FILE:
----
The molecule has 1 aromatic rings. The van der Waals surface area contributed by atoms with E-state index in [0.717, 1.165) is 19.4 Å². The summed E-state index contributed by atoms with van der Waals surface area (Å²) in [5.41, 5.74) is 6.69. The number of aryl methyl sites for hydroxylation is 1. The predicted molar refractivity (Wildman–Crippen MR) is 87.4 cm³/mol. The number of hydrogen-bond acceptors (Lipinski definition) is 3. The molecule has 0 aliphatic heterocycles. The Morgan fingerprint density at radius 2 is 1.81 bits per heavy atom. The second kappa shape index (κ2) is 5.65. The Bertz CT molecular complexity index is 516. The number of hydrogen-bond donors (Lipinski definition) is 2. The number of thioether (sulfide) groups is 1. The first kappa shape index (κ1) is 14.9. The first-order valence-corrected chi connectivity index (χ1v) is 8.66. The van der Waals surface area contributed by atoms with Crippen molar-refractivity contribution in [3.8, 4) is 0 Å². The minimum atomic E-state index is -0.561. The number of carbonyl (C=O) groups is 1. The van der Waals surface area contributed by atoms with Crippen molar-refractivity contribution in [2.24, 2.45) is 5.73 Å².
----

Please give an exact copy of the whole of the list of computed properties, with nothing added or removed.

The molecule has 1 aromatic rings. The van der Waals surface area contributed by atoms with E-state index in [0.717, 1.165) is 19.4 Å². The summed E-state index contributed by atoms with van der Waals surface area (Å²) in [5.41, 5.74) is 6.69. The number of aryl methyl sites for hydroxylation is 1. The predicted molar refractivity (Wildman–Crippen MR) is 87.4 cm³/mol. The number of hydrogen-bond acceptors (Lipinski definition) is 3. The molecule has 0 aliphatic heterocycles. The Morgan fingerprint density at radius 2 is 1.81 bits per heavy atom. The second kappa shape index (κ2) is 5.65. The Bertz CT molecular complexity index is 516. The number of hydrogen-bond donors (Lipinski definition) is 2. The number of thioether (sulfide) groups is 1. The first kappa shape index (κ1) is 14.9. The first-order valence-corrected chi connectivity index (χ1v) is 8.66. The van der Waals surface area contributed by atoms with Crippen molar-refractivity contribution in [3.8, 4) is 0 Å². The minimum atomic E-state index is -0.561. The number of carbonyl (C=O) groups is 1. The van der Waals surface area contributed by atoms with Crippen molar-refractivity contribution in [2.24, 2.45) is 5.73 Å².